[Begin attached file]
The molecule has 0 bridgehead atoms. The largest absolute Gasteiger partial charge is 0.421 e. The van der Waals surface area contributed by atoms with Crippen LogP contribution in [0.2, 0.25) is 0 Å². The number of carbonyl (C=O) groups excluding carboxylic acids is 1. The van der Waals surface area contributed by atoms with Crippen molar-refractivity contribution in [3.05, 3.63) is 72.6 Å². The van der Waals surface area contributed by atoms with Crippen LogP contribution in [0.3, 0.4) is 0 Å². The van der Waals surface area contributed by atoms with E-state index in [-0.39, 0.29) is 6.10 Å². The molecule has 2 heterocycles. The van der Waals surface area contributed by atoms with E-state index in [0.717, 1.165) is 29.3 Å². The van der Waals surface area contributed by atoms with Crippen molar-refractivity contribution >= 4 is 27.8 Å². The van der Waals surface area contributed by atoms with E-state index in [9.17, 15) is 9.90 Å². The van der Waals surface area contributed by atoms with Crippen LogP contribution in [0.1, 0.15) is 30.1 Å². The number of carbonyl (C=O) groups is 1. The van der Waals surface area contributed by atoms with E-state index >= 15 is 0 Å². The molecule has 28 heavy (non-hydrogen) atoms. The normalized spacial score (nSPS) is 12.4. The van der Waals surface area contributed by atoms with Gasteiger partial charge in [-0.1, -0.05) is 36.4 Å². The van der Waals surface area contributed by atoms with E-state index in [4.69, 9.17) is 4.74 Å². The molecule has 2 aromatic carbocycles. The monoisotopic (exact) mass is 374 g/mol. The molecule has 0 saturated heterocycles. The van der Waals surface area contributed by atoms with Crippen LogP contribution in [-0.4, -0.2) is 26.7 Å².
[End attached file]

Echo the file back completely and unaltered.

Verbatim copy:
The molecule has 0 bridgehead atoms. The largest absolute Gasteiger partial charge is 0.421 e. The van der Waals surface area contributed by atoms with Crippen LogP contribution in [0.2, 0.25) is 0 Å². The number of carbonyl (C=O) groups excluding carboxylic acids is 1. The van der Waals surface area contributed by atoms with Crippen molar-refractivity contribution in [3.05, 3.63) is 72.6 Å². The van der Waals surface area contributed by atoms with Crippen LogP contribution in [0.3, 0.4) is 0 Å². The van der Waals surface area contributed by atoms with E-state index in [-0.39, 0.29) is 6.10 Å². The molecule has 2 heterocycles. The van der Waals surface area contributed by atoms with E-state index in [0.717, 1.165) is 29.3 Å². The van der Waals surface area contributed by atoms with Crippen molar-refractivity contribution >= 4 is 27.8 Å². The van der Waals surface area contributed by atoms with E-state index in [9.17, 15) is 9.90 Å². The van der Waals surface area contributed by atoms with Crippen LogP contribution in [0.1, 0.15) is 30.1 Å². The number of carbonyl (C=O) groups is 1. The van der Waals surface area contributed by atoms with E-state index >= 15 is 0 Å². The molecule has 28 heavy (non-hydrogen) atoms. The normalized spacial score (nSPS) is 12.4. The van der Waals surface area contributed by atoms with Gasteiger partial charge in [-0.1, -0.05) is 36.4 Å². The van der Waals surface area contributed by atoms with E-state index in [4.69, 9.17) is 4.74 Å². The molecule has 2 aromatic carbocycles. The monoisotopic (exact) mass is 374 g/mol. The molecule has 0 saturated heterocycles. The van der Waals surface area contributed by atoms with Crippen LogP contribution in [-0.4, -0.2) is 26.7 Å².